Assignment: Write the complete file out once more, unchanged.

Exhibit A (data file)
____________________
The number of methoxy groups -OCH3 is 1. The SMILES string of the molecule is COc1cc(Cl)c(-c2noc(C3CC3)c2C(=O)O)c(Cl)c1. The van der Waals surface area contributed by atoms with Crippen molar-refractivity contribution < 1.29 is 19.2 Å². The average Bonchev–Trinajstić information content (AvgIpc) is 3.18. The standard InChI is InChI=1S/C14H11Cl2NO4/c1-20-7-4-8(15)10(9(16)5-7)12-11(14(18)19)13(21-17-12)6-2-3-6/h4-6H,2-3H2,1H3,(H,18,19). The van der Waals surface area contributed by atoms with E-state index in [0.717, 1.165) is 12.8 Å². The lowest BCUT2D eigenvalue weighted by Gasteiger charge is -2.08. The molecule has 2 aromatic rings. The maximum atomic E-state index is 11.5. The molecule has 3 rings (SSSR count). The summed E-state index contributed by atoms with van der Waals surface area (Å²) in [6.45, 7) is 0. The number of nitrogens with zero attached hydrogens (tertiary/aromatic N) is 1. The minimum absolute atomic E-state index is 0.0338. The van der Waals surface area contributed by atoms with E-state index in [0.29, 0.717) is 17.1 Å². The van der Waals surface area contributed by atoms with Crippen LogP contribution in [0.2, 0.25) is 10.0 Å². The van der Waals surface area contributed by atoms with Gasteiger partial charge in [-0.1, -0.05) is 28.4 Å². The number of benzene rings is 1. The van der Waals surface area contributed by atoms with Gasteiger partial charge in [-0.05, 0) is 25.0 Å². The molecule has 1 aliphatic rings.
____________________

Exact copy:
The number of methoxy groups -OCH3 is 1. The SMILES string of the molecule is COc1cc(Cl)c(-c2noc(C3CC3)c2C(=O)O)c(Cl)c1. The van der Waals surface area contributed by atoms with Crippen molar-refractivity contribution < 1.29 is 19.2 Å². The average Bonchev–Trinajstić information content (AvgIpc) is 3.18. The standard InChI is InChI=1S/C14H11Cl2NO4/c1-20-7-4-8(15)10(9(16)5-7)12-11(14(18)19)13(21-17-12)6-2-3-6/h4-6H,2-3H2,1H3,(H,18,19). The van der Waals surface area contributed by atoms with E-state index in [0.717, 1.165) is 12.8 Å². The lowest BCUT2D eigenvalue weighted by Gasteiger charge is -2.08. The molecule has 2 aromatic rings. The maximum atomic E-state index is 11.5. The molecule has 3 rings (SSSR count). The summed E-state index contributed by atoms with van der Waals surface area (Å²) in [6.45, 7) is 0. The number of nitrogens with zero attached hydrogens (tertiary/aromatic N) is 1. The minimum absolute atomic E-state index is 0.0338. The van der Waals surface area contributed by atoms with E-state index in [0.29, 0.717) is 17.1 Å². The van der Waals surface area contributed by atoms with Crippen LogP contribution in [0.2, 0.25) is 10.0 Å². The van der Waals surface area contributed by atoms with Gasteiger partial charge in [-0.1, -0.05) is 28.4 Å². The number of benzene rings is 1. The van der Waals surface area contributed by atoms with Gasteiger partial charge in [-0.05, 0) is 25.0 Å². The molecule has 1 aliphatic rings.